Adult Emphasis | Clinical Psychology PsyD
The goal of the Adult Emphasis within the School of Graduate Psychology is to train outstanding practitioner-scholars who can contribute to the psychological guild by delivering and/or developing cutting-edge empirically-driven and validated treatments for the general adult population that are culturally and contextually relevant. The Adult Emphasis combines academic and clinical training experiences designed to prepare students for work with general adult populations ranging from college students through gerontology clients. The emphasis provides students with a way to cluster their training through defined curriculum, programs of research and program evaluation, and clinical practica that solidify core knowledge in the diagnosis, treatment, and assessment of adults. Adult emphasis students typically go on to careers in community mental health, private practice, group practices, and university counseling centers.
Students in this emphasis can also choose to develop skills specifically related to culturally and linguistically informed work with the Latinx community by participating in the Sabiduría emphasis.
Faculty areas of clinical and research specialization include but are not limited to the following:
- College Counseling/Transitional-aged Youth
- Community Mental Health
- Private Practice
- Hospital/VA (mental health departments)
- Sport Psychology
- Geropsychology (in combination with the CHP Gerontology program)
- Shahana Koslofsky, PhD - Director
- Irina Gelman, PsyD
- Paul Michael, PhD
- Christopher Reigeluth, PhD
- Eliezer Schwartz, PhD
- Tamara Tasker, PsyD
In addition to the regularly required courses within the general SGP curriculum, the following emphasis-specific courses are required (for full course descriptions see the University Catalog):
- Group Interventions
- Trauma Theory and Practice
- Minimum of 8 credits additional approved coursework (including 1 assessment elective)
Students complete their Practicum I training experience conducting intake assessments and psychotherapy during their 2nd year in the program. This training takes place at the Pacific Psychology and Comprehensive Health Clinics (our in-house training clinics located in Hillsboro and Portland) where Adult Emphasis students gain experience working with a wide range of presenting problems with adult clients.
Students complete their Practicum II training experience during their 3rd year in the program at a community training site where they gain experience in assessment and/or psychotherapy with adult clients. Many students also engage in part-time clinical work during their 3rd year to supplement the Practicum II training experience.
During their 4th year in the program students continue their assessment and/or psychotherapy training with adult clients at a community training site or within our in-house clinics on assessment teams. Many students also engage in part-time clinical work during their 4th year to supplement the Advanced Practicum training experience.
During their 5th year in the program students complete Internship. This requires a national application process through the Association of Psychology Postdoctoral and Internship Centers (APPIC; https://www.appic.org/Match/About-The-APPIC-Match). Students often relocate during this year, as sites are located all across the country. Sites are listed in the APPIC directory (https://www.appic.org/Directory).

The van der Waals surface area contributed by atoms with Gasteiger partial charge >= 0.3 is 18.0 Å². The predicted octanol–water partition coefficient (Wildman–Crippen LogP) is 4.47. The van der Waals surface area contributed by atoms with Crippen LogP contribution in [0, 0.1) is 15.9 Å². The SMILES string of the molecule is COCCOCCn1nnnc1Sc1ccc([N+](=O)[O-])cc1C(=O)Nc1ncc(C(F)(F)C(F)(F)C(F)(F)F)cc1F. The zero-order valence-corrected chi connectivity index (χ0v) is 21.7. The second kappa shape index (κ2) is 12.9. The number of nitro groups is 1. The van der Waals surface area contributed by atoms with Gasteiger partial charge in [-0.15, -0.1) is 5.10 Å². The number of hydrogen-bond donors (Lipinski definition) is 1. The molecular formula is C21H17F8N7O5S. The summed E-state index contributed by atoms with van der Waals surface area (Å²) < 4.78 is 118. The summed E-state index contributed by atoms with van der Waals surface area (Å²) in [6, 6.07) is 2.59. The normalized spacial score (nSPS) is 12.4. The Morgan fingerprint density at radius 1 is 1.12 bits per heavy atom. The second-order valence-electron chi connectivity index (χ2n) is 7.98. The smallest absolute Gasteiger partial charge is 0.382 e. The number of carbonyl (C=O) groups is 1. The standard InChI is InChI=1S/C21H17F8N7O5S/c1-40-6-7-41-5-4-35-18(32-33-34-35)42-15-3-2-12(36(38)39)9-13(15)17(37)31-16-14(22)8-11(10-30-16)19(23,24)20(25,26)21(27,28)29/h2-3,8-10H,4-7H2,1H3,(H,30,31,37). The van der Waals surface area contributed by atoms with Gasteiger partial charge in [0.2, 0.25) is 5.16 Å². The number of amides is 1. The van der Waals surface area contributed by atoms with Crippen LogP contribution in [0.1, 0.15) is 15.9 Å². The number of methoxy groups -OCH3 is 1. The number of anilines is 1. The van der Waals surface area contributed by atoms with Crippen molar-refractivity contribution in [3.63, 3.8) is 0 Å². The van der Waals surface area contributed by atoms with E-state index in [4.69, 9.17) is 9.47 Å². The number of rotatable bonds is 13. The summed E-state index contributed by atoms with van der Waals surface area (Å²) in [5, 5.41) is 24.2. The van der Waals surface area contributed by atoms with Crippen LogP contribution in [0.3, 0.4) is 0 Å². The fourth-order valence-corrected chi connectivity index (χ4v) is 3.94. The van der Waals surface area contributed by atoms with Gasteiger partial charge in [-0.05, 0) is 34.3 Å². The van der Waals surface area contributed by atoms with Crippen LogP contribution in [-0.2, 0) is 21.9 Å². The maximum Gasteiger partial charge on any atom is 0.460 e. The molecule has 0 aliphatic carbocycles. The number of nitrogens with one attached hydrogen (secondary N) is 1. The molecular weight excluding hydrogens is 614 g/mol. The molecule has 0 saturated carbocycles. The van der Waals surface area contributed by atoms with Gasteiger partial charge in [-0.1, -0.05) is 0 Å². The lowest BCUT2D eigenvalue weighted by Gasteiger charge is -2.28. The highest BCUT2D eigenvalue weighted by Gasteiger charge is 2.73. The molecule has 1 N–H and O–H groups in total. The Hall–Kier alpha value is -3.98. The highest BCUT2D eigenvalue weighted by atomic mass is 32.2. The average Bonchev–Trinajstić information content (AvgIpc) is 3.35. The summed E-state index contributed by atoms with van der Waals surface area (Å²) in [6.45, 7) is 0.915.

Students complete empirical dissertations that involves collection of original data or use of archival data for analysis. Dissertation work begins in the 2nd year of training and should be completed prior to internship applications (fall of 4th year). In all cases, dissertations must be completed by the time the student starts Internship. The dissertation topic can relate to a wide range of issues impacting the general adult population.
Recent Adult Emphasis student dissertations include the following:
- Internalization of thin ideal and disordered eating: Mediating roles of attachment and parental binding in a sample of undergraduate and graduate school Latinas.
- The role of attachment in polyamorous relationship satisfaction.
- Betrayal trauma and somatic symptoms: The meditating role of alexithymia within a sample of US Latina/os.
- Body project: A single-subject approach to analyze change over time.
- Factors influencing ethnic identity development.
- Factors in the retention and attrition of graduate ethnic minority students.
- Bullying experiences and adult attachment.
- Social functions of parasocial relationships.
- Theory and practice of ERP: Using a clinical psychology evidence-based approach to enhance performance
- A critical review of the biracial and multiracial identity development literature and research
- University response to implementing the NCAA policy for Transgender student-athletes
American Psychological Association http://www.apa.org/
American Psychological Foundation http://www.apa.org/apf/
Association for Applied Sport Psychology https://appliedsportpsych.org/
Association for Behavioral and Cognitive Therapies http://www.abct.org/Home/
Journals of the American Psychological Association http://www.apa.org/pubs/journals/
Oregon Psychological Association http://www.opa.org/
Society for the Psychological Study of Social Issues https://www.spssi.org/